Bananaquit: Common, especially around residential areas. Usually, pish in very easily.
Stripe-headed Tanager: Common. Pishes in sometimes. Often seems loathe to come out of cover. Occasionally approached quite closely. Seen in wide variety of habitats.
Greater Antillean Bullfinch: Fairly common. Seen most easily around Bahama Palm Shores, though also seen repeatedly between Crossing Rock and The Y. Pishes in fairly well, but typically will remain back in cover. Tame.
Black-faced Grassquit: Everywhere there is grass or weeds. Very common and very tame. Pishes in ridiculously easily.
Not Previously Recorded on Abaco
Virginia Rail (1) Sandy Point 17 Jan 99 Shiny Cowbird (male) Marsh Harbour 18 Jan 99
Identification notes from Abaco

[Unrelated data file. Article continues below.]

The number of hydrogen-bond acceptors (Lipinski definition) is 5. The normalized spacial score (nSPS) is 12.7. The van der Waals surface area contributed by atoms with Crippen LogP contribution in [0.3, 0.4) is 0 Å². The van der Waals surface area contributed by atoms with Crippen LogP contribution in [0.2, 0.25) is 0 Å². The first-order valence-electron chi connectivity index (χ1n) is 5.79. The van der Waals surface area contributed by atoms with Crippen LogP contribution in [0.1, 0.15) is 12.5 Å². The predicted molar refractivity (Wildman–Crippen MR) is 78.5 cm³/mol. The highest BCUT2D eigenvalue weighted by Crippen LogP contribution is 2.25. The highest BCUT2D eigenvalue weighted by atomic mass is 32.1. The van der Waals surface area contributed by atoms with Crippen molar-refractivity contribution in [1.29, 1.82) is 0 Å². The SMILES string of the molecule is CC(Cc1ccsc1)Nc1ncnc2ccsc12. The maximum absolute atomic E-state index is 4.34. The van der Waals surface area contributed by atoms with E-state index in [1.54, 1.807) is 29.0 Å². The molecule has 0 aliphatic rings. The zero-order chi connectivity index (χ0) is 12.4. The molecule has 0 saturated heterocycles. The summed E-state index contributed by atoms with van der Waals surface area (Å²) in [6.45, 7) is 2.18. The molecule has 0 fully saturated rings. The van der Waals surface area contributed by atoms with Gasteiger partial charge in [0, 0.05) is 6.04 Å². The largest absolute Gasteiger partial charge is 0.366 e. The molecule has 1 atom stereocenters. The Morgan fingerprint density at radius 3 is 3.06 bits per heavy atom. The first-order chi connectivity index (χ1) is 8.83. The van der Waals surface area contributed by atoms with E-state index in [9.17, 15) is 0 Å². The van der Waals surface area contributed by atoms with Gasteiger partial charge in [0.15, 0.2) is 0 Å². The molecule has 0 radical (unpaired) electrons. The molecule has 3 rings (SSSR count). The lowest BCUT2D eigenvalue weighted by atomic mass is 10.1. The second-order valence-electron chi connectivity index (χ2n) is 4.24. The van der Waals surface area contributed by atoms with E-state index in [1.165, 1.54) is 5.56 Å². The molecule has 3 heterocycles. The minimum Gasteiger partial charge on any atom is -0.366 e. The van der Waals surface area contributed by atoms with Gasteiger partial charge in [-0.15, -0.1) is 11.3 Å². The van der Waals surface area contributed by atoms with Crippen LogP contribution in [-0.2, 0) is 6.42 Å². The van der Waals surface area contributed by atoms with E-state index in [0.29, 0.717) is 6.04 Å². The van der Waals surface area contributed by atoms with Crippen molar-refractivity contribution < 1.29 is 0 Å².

The exceptional tameness of many species on Abaco allowed us to study several birds to our hearts' content. We found ourselves taking exception with several illustrations in major guides. Below are our notes. The books I refer to most are as follows:
A Guide to the Birds of the West Indies (BWI) by H. Raffaele, J. Wiley, O. Garrido, A. Keith, and J. Raffaele. Published in 1998 by Princeton University Press.
A Birder's Guide to the Bahama Islands (BGB) by A.W. White. Published in 1998 by ABA.
Field Guide to the Birds of North America, 2nd ed (NGS) published by National Geographic Society in 1987.